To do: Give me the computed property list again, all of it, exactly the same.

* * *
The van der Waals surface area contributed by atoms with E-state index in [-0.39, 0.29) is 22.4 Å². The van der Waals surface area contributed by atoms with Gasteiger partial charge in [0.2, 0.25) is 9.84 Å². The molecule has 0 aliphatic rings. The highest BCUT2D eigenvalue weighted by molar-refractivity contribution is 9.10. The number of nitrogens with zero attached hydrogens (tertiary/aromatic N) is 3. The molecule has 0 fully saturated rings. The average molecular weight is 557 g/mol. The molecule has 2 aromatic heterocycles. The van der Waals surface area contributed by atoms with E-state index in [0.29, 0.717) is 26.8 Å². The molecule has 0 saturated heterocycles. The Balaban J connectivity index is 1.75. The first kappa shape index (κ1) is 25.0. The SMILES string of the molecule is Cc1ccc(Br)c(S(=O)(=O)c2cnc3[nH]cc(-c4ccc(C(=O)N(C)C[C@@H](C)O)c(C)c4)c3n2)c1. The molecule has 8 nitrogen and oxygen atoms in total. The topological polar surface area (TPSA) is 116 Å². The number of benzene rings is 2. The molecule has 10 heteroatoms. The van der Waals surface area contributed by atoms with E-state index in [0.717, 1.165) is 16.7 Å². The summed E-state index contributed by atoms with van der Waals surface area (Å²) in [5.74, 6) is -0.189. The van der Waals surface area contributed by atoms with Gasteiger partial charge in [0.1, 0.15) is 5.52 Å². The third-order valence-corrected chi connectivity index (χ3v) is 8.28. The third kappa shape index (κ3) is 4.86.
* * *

The van der Waals surface area contributed by atoms with E-state index in [-0.39, 0.29) is 22.4 Å². The van der Waals surface area contributed by atoms with Gasteiger partial charge in [0.2, 0.25) is 9.84 Å². The molecule has 0 aliphatic rings. The highest BCUT2D eigenvalue weighted by molar-refractivity contribution is 9.10. The number of nitrogens with zero attached hydrogens (tertiary/aromatic N) is 3. The molecule has 0 fully saturated rings. The average molecular weight is 557 g/mol. The molecule has 2 aromatic heterocycles. The van der Waals surface area contributed by atoms with E-state index in [0.29, 0.717) is 26.8 Å². The molecule has 0 saturated heterocycles. The Balaban J connectivity index is 1.75. The first kappa shape index (κ1) is 25.0. The SMILES string of the molecule is Cc1ccc(Br)c(S(=O)(=O)c2cnc3[nH]cc(-c4ccc(C(=O)N(C)C[C@@H](C)O)c(C)c4)c3n2)c1. The molecule has 8 nitrogen and oxygen atoms in total. The topological polar surface area (TPSA) is 116 Å². The number of benzene rings is 2. The molecule has 10 heteroatoms. The van der Waals surface area contributed by atoms with E-state index in [0.717, 1.165) is 16.7 Å². The summed E-state index contributed by atoms with van der Waals surface area (Å²) in [5.74, 6) is -0.189. The van der Waals surface area contributed by atoms with Gasteiger partial charge in [0.1, 0.15) is 5.52 Å². The third-order valence-corrected chi connectivity index (χ3v) is 8.28. The third kappa shape index (κ3) is 4.86.